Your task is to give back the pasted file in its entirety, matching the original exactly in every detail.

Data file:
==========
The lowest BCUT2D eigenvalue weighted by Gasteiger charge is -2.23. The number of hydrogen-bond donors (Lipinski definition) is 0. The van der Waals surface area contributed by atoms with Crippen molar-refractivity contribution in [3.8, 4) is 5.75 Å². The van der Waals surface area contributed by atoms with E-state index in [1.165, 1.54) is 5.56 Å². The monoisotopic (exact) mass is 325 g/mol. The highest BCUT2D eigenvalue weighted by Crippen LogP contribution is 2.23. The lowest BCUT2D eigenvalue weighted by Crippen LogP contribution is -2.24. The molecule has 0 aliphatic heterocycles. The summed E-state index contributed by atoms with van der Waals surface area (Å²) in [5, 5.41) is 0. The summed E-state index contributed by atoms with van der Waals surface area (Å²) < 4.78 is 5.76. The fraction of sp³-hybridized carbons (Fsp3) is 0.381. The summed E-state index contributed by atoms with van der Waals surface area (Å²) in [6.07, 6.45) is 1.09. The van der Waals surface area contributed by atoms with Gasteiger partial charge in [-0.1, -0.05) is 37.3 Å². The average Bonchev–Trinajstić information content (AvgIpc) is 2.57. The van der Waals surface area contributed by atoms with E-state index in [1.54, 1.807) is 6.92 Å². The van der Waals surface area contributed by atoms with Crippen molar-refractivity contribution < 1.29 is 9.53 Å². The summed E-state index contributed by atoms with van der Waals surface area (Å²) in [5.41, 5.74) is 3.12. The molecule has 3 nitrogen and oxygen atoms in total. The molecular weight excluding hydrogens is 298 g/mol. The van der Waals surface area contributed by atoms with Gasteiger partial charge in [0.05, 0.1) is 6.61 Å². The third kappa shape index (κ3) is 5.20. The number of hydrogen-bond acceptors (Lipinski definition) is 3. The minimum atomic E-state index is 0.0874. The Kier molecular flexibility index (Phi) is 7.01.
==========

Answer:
The lowest BCUT2D eigenvalue weighted by Gasteiger charge is -2.23. The number of hydrogen-bond donors (Lipinski definition) is 0. The van der Waals surface area contributed by atoms with Crippen molar-refractivity contribution in [3.8, 4) is 5.75 Å². The van der Waals surface area contributed by atoms with E-state index in [1.165, 1.54) is 5.56 Å². The monoisotopic (exact) mass is 325 g/mol. The highest BCUT2D eigenvalue weighted by Crippen LogP contribution is 2.23. The lowest BCUT2D eigenvalue weighted by Crippen LogP contribution is -2.24. The molecule has 0 aliphatic heterocycles. The summed E-state index contributed by atoms with van der Waals surface area (Å²) in [5, 5.41) is 0. The summed E-state index contributed by atoms with van der Waals surface area (Å²) < 4.78 is 5.76. The fraction of sp³-hybridized carbons (Fsp3) is 0.381. The summed E-state index contributed by atoms with van der Waals surface area (Å²) in [6.07, 6.45) is 1.09. The van der Waals surface area contributed by atoms with Gasteiger partial charge in [-0.1, -0.05) is 37.3 Å². The average Bonchev–Trinajstić information content (AvgIpc) is 2.57. The van der Waals surface area contributed by atoms with E-state index in [1.54, 1.807) is 6.92 Å². The van der Waals surface area contributed by atoms with Crippen molar-refractivity contribution < 1.29 is 9.53 Å². The summed E-state index contributed by atoms with van der Waals surface area (Å²) in [5.41, 5.74) is 3.12. The molecule has 3 nitrogen and oxygen atoms in total. The molecular weight excluding hydrogens is 298 g/mol. The van der Waals surface area contributed by atoms with Gasteiger partial charge in [0.05, 0.1) is 6.61 Å². The third kappa shape index (κ3) is 5.20. The number of hydrogen-bond acceptors (Lipinski definition) is 3. The minimum atomic E-state index is 0.0874. The Kier molecular flexibility index (Phi) is 7.01.